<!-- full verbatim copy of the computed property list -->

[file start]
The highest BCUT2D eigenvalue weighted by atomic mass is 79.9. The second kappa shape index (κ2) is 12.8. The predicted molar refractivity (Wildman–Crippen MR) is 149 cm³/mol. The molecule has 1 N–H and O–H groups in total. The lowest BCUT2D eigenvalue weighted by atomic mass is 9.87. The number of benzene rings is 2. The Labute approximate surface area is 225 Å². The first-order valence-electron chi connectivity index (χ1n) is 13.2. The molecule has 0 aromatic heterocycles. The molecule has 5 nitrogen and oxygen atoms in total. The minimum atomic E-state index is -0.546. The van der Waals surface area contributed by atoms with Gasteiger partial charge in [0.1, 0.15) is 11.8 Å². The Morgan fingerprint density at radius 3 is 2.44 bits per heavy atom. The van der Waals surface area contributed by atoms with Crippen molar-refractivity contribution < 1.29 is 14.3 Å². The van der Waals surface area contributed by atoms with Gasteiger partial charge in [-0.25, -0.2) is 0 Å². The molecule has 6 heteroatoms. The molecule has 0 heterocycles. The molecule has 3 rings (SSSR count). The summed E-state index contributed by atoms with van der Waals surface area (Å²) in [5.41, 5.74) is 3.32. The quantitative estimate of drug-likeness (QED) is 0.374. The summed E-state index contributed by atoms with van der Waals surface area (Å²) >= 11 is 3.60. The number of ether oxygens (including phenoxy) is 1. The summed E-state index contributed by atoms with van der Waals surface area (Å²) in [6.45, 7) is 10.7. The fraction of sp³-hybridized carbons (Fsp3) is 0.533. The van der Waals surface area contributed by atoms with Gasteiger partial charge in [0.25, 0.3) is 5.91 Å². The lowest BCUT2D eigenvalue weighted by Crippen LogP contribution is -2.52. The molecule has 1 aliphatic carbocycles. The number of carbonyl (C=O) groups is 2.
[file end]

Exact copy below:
The highest BCUT2D eigenvalue weighted by atomic mass is 79.9. The second kappa shape index (κ2) is 12.8. The predicted molar refractivity (Wildman–Crippen MR) is 149 cm³/mol. The molecule has 1 N–H and O–H groups in total. The lowest BCUT2D eigenvalue weighted by atomic mass is 9.87. The number of benzene rings is 2. The Labute approximate surface area is 225 Å². The first-order valence-electron chi connectivity index (χ1n) is 13.2. The molecule has 0 aromatic heterocycles. The molecule has 5 nitrogen and oxygen atoms in total. The minimum atomic E-state index is -0.546. The van der Waals surface area contributed by atoms with Gasteiger partial charge in [0.1, 0.15) is 11.8 Å². The Morgan fingerprint density at radius 3 is 2.44 bits per heavy atom. The van der Waals surface area contributed by atoms with Crippen molar-refractivity contribution < 1.29 is 14.3 Å². The van der Waals surface area contributed by atoms with Gasteiger partial charge in [-0.25, -0.2) is 0 Å². The molecule has 6 heteroatoms. The molecule has 0 heterocycles. The molecule has 3 rings (SSSR count). The summed E-state index contributed by atoms with van der Waals surface area (Å²) in [5.41, 5.74) is 3.32. The quantitative estimate of drug-likeness (QED) is 0.374. The summed E-state index contributed by atoms with van der Waals surface area (Å²) >= 11 is 3.60. The number of ether oxygens (including phenoxy) is 1. The summed E-state index contributed by atoms with van der Waals surface area (Å²) in [6.45, 7) is 10.7. The fraction of sp³-hybridized carbons (Fsp3) is 0.533. The van der Waals surface area contributed by atoms with Gasteiger partial charge in [0.25, 0.3) is 5.91 Å². The lowest BCUT2D eigenvalue weighted by Crippen LogP contribution is -2.52. The molecule has 1 aliphatic carbocycles. The number of carbonyl (C=O) groups is 2.